Europe’s digital investment platforms raise ETF demand
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Digital investment platforms are set to drive the rapid adoption of exchange traded funds by European investors, according to industry forecasts based on the take-up of new channels to access equity markets.
BlackRock, the world’s largest asset manager, estimates that there are around 65mn retail investors across Europe but only 5 per cent of “wealth assets” are currently invested through digital platforms.
But the sudden rise of so-called digital “neobrokers” on the continent is already changing behaviour — most notably in Germany — and helping to turbocharge ETF adoption.
Trade Republic — founded in 2015 and now Europe’s largest neobroker — has gained more than 1mn customers across 17 European countries. Other big-name relative newcomers to the European investment scene, such as rival neobrokers Scalable Capital and Bux, are also attracting investors interested in exchange traded products.
“Within Europe, Germany is one of the fastest-growing and biggest potential markets,” says PwC in its recently published report on the ETF industry. “Growth is being driven by the rise of self-directed investors and ETF savings plans,” the report notes.
ETF savings plans are simply a regular investment product, whereby investors commit to putting a set amount each month into one or more funds. As such, the plans’ huge surge in popularity in Germany has left many in the industry surprised, because there is no tax advantage to investing in this way.
Scalable Capital said it reached 1mn separate ETF savings plans earlier this year, and two out of three of its investors use ETFs. It also found that, the younger the investor, the more popular this form of investment. At the end of January, almost three-quarters of the 18- to 26-year-olds using its site invested in ETFs; the proportion drops to 60 per cent for those over the age of 65.
ETF providers say neobrokers and digital platforms could be a game-changer. iShares expects 10mn new investors to use its ETFs in Europe in the next 10 years and reckons assets handled by digital wealth platforms will reach $500bn by 2026.
“Digital investment platforms are driving a wave of ETF adoption in Europe,” says Timo Toenges, head of iShares Emea digital wealth business. And PwC’s report suggests some reasons why: “The digitisation of ETF distribution can lower costs, improve accessibility and attract new investors.”
This use of digital “execution only” platforms — which allow clients to invest without advice from an intermediary — also seems part of a wider global phenomenon.
In its latest ETF distribution report, Blackwater Search & Advisory, a consultancy, says institutions may still dominate in most areas of the world, but there is clear appetite for going digital in certain regions.
In the US, where there is stronger retail participation in investment, the consultants noted the increasing importance of social media in influencing investment decisions.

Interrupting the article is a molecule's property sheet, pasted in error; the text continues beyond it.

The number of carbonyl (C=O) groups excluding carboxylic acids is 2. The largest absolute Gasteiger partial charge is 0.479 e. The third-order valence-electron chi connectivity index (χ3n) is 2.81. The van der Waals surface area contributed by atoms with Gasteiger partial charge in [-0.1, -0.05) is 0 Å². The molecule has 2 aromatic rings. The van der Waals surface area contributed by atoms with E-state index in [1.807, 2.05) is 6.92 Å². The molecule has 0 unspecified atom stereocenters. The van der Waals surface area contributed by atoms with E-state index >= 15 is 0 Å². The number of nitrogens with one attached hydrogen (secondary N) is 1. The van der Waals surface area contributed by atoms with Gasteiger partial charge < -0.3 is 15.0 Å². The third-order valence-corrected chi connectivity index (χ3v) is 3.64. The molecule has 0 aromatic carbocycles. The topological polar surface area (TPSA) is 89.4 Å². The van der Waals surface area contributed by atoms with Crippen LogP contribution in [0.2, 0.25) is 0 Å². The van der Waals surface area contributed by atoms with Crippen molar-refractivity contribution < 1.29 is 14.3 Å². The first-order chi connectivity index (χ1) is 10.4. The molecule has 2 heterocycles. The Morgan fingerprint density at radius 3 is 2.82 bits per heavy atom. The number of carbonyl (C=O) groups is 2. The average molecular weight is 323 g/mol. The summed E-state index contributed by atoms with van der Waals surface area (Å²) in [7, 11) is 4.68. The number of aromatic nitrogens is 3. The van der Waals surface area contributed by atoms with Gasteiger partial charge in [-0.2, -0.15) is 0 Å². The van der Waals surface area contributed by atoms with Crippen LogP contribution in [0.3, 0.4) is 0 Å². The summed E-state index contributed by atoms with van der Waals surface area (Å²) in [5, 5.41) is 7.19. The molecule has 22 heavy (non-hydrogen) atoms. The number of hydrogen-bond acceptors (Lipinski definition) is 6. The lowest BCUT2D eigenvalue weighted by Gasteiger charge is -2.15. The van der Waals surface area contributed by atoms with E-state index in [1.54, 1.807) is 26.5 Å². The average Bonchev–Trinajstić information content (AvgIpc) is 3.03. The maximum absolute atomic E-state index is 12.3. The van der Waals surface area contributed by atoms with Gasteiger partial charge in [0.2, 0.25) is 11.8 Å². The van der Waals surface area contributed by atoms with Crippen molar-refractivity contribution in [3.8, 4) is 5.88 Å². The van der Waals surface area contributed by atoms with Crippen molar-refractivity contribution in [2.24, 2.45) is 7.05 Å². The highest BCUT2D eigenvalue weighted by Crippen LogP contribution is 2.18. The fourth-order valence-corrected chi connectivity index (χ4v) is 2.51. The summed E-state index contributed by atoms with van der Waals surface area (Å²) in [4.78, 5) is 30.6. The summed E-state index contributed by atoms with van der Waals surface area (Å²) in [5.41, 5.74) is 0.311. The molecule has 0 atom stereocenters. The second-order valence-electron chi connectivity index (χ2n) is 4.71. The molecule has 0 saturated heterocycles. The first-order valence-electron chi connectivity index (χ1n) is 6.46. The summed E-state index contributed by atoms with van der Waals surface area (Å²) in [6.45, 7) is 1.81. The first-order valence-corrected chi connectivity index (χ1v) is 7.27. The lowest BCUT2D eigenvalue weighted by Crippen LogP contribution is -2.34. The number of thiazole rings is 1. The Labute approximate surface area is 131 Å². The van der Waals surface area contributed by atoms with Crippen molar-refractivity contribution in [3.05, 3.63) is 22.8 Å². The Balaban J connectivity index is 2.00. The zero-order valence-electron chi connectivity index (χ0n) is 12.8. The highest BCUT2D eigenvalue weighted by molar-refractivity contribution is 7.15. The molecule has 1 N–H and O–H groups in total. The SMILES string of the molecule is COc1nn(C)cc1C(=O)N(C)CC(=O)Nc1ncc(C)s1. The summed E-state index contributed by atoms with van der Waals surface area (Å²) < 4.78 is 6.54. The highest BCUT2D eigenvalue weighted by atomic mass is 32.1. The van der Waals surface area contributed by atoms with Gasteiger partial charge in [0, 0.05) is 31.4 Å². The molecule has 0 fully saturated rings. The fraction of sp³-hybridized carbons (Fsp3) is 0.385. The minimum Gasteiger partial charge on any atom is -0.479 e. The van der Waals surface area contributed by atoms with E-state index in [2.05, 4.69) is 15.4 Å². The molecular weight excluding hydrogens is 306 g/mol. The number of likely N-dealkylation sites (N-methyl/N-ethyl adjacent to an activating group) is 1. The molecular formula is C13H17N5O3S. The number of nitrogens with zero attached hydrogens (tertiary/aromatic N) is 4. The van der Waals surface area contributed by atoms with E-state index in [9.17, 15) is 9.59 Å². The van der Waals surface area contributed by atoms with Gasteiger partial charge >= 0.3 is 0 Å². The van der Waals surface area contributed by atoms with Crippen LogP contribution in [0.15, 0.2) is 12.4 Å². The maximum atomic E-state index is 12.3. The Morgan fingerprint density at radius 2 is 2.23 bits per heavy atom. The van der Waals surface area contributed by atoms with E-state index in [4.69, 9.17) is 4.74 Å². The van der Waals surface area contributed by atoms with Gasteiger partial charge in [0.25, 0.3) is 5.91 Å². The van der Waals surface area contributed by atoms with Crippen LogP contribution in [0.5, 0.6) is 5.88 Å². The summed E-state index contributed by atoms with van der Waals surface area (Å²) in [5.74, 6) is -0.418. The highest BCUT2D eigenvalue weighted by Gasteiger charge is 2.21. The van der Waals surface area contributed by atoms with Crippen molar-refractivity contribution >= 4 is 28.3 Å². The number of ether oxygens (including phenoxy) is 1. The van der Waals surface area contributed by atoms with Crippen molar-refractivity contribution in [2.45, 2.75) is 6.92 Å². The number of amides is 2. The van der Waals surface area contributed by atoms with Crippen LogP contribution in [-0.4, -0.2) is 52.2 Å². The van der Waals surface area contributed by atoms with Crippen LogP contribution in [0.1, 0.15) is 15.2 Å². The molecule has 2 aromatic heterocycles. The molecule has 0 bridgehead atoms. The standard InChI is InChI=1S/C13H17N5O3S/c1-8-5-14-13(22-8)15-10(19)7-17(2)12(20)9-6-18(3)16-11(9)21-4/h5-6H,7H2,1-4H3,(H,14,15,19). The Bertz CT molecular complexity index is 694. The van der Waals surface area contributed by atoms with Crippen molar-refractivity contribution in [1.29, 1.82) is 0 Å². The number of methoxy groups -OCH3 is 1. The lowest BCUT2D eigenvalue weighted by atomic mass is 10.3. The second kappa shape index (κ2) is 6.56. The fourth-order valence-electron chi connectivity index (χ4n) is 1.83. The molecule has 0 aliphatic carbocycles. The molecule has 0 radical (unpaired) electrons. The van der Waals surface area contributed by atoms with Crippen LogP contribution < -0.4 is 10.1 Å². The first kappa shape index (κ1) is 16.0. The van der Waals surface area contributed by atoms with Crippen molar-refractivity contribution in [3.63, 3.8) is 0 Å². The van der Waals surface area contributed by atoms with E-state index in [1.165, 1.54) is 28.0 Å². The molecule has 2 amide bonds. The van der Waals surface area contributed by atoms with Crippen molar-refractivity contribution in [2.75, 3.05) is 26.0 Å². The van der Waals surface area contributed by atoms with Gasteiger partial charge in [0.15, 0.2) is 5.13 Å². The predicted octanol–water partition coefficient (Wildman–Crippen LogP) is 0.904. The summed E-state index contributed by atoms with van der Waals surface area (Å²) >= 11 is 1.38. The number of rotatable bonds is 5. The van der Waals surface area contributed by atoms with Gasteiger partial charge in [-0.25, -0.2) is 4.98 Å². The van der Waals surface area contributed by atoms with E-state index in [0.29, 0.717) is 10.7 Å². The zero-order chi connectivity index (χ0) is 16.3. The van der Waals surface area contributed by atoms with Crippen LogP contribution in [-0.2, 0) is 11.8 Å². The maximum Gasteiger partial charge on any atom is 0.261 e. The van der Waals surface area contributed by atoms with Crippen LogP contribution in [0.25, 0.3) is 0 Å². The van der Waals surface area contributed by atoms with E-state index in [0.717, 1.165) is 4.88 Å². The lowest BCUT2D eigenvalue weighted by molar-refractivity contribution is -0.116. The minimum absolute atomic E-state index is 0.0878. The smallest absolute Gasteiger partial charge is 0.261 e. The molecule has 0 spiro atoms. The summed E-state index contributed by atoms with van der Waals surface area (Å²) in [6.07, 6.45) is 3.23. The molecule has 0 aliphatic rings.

Meanwhile, in Asia, as in Europe, online trading platforms and robo-advisers — which can select a portfolio for investors who answer questions on objectives and risk tolerance — were reported to be “in rapid expansion mode”.
But it is in Europe where digital platforms are described as the “belle of the ball”.
“Down the line, perhaps beyond the next 12 months and up to five years, the biggest growth is going to come from retail and the majority of European ETF issuers will target retail channels to harness this growth,” the authors of the report noted.
Caroline Baron, head of ETF distribution Emea, for investment group Franklin Templeton, thinks activity is changing rapidly even in “closed-architecture” countries such as France, where it has been so tax advantageous to invest via an insurance wrapper that product distribution is heavily influenced by insurers. Now, advocacy organisation Better Finance is pointing out that these insurance wrappers can result in much higher fees, which eat into future returns.
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Still, Baron thinks it might be wise to adopt a cautious approach in markets where investors are not accustomed to self-directed investment.
“Perhaps the solutions need to be adapted slightly — for example, offering portfolios of funds and ETFs instead of leaving the investors build their portfolios themselves as many may not know where to start,” she says. “And this is where distributors and financial advisers can add value.”
Either way, though, the new frontier for novice investors to navigate will move from fund composition to metrics such as exit fees, platform management fees, and trading fees.
Regulators will have to grapple with how to compel new digital platforms to be transparent on where they are making their money. These revenue sources can include platform fees, the spreads between the buying and selling prices quoted for trades, and “payment for order flow” — a practice that allows brokers to accept payments from market makers for directing trades to them, enabling headline brokerage fees to be kept low.